Masterful celebrates the Doctor’s best enemy on the fiftieth anniversary of the character’s onscreen debut. An eight-disc collection, it contains the eponymous full-cast drama as well as two short trips and a longer narrated tale. The headline story also features the audio debut of John Simm’s “Harold Saxon” incarnation.
A three-disc, full-cast epic, Masterful has a lot going on. Big Finish’s previous Multi-Master story, Day of the Master, used four incarnations of the villain; this tale ups the ante with nine. United via time scoop are Geoffrey Beevers (Crispy), John Culshaw (playing Anthony Ainley’s version), Eric Roberts (from the TV Movie), Derek Jacobi (the War Master) and John Simm. Joining them are Alex MacQueen, (BF’s homegrown Resurrected Master), Mark Gatiss as the alternative universe Unbound Master and a young version of the character, played by Milo Parker (best known as Gerry from ITV’s The Durrells).
The Saxon Master is declaring victory; with an ego his size, who else is there to invite but his former selves? Having apparently defeated all his enemies, including the Doctor, he feels entitled to gloat. Naturally there is a wrinkle, he fumbles the collection of the Delgado Master and scoops Jo Grant (Katy Manning) instead. Failing to invite Michelle Gomez’s Missy is a major faux-pas too. As is neglecting to mention the uncontrollable wave of death busy ravaging the planet!
After the initial get together, the protagonists are paired off in separate story strands, exploring aspects of the Master’s character. The Resurrected Master finds himself locked in the hold of a refugee ship, struggling to be recognised by its robotic staff, while the young Master has apparently become its Captain. Meanwhile, Missy and Jo explore the Master’s world, while the War and Saxon incarnations enjoy a road trip, of sorts.
For us, the most interesting tale here is that of the Crispy Master, who finds contentment and even a little romance. He develops a relationship with a lonely woman, neither caring to probe too deeply into each other’s past. That’s before the charming Roberts version turns up and sows seeds of discontent, of course. The other incarnation which who really fascinates is the pragmatic young Master; still working out who he is and horrified at the callous nature of his later selves.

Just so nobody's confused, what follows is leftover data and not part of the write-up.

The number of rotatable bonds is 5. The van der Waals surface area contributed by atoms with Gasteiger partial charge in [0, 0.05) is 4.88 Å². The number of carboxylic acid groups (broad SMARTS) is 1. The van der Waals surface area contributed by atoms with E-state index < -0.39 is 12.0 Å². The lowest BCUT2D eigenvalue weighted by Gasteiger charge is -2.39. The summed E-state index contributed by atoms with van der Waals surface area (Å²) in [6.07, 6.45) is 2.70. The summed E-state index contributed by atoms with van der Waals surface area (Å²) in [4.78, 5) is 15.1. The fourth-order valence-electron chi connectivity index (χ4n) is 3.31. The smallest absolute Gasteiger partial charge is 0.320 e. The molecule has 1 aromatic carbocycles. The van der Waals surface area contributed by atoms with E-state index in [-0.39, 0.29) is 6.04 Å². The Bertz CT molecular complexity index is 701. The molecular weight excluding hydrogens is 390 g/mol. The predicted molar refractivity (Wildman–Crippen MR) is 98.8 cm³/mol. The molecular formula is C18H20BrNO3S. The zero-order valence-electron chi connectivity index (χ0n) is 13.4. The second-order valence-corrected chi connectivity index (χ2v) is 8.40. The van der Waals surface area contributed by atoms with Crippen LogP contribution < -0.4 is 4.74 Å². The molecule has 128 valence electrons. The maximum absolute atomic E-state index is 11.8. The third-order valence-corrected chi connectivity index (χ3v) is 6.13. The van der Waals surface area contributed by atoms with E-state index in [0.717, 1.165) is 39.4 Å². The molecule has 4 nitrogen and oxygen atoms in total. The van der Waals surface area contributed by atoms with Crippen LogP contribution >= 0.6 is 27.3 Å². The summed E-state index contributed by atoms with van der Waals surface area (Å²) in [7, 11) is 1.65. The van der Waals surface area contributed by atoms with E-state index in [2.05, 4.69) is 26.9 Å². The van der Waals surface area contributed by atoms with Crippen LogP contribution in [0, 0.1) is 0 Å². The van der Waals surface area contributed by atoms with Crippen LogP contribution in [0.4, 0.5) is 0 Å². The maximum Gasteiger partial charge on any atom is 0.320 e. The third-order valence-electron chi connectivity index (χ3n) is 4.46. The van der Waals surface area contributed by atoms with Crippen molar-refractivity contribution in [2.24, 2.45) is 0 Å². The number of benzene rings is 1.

With so much happening we got a bit lost towards the end and wondered at the inclusion of Mark Gatiss’ incarnation. While entertaining enough, including some over-the-top flirting with Missy, we are not sold on what his Master ultimately contributed.
James Goss’ story provides ample opportunity for the different Masters to interact and plenty of memorable moments. Unlike the Doctors, who will bicker but ultimately unite, the Masters’ essential nature leads them in a different direction; inevitable, but tremendously fun to listen too. Masterful is dizzying stuff, with plenty of potential for multiple re-listens.
The fourth disc contains two narrated tales, both previously only available as downloads. Simon Guerrier’s The Switching sees the Master swap bodies with the Doctor as he engineers an escape from UNIT custody. The remarkable I Am The Master, written and performed by Geoffrey Beevers, was first released in 2018. It sees the villainous Time Lord give an unusual first-person perspective on one of his meticulous machinations.
Terror of the Master
Discs five to seven contains the narrated tale Terror of the Master. Set just after The Green Death, with everyone reeling from the departure of Jo, it finds the Doctor at a loose end; worried he might resume his travels, the Brigadier is keen to find an investigation to occupy his talents. When an international energy crisis looms, a noted celebrity scientist puts forward a nuclear plan to save the day. The Doctor however, believes he sees the Master at work and UNIT are soon entangled in his latest takeover plan.
Trevor Baxendale’s story is a love letter to those UNIT years, with an ecological theme and steeped in pleasing references. We loved the trip to Television Centre and the introduction of the Whomobile, not to mention Mike Yates’ green leanings.
Performed by Jon Culshaw, we enjoyed the enthusiastic narration as well as his takes on all the principals; we know his Brigadier, Master and Doctor, here he adds affectionate takes on Yates and Benton to his arsenal too. Terrific sound design and music bring a true “Action by Havoc” feel to the proceedings. We enjoyed a tense standoff in the Doctor’s lab and a thrilling ride in Bessie, chased by motorcycle gunmen through Shepherd’s Bush.
Terror of the Master is a perfectly pitched send off for Roger Delgado’s original incarnation of the Master; one that we were sadly denied onscreen due to the actor’s tragic death. It is a delightful slice of 1970s action adventure and for us, the highlight of this boxset.
Peoples of the Universe, please attend carefully
The final disc contains interviews, primarily with the cast and crew of Masterful, but also with Jon Culshaw and Trevor Baxendale regarding Terror of the Master. For his part, Eric Roberts reminisces about filming the TV Movie; coincidentally, he has returned to the role again for his own boxset Master! released in March.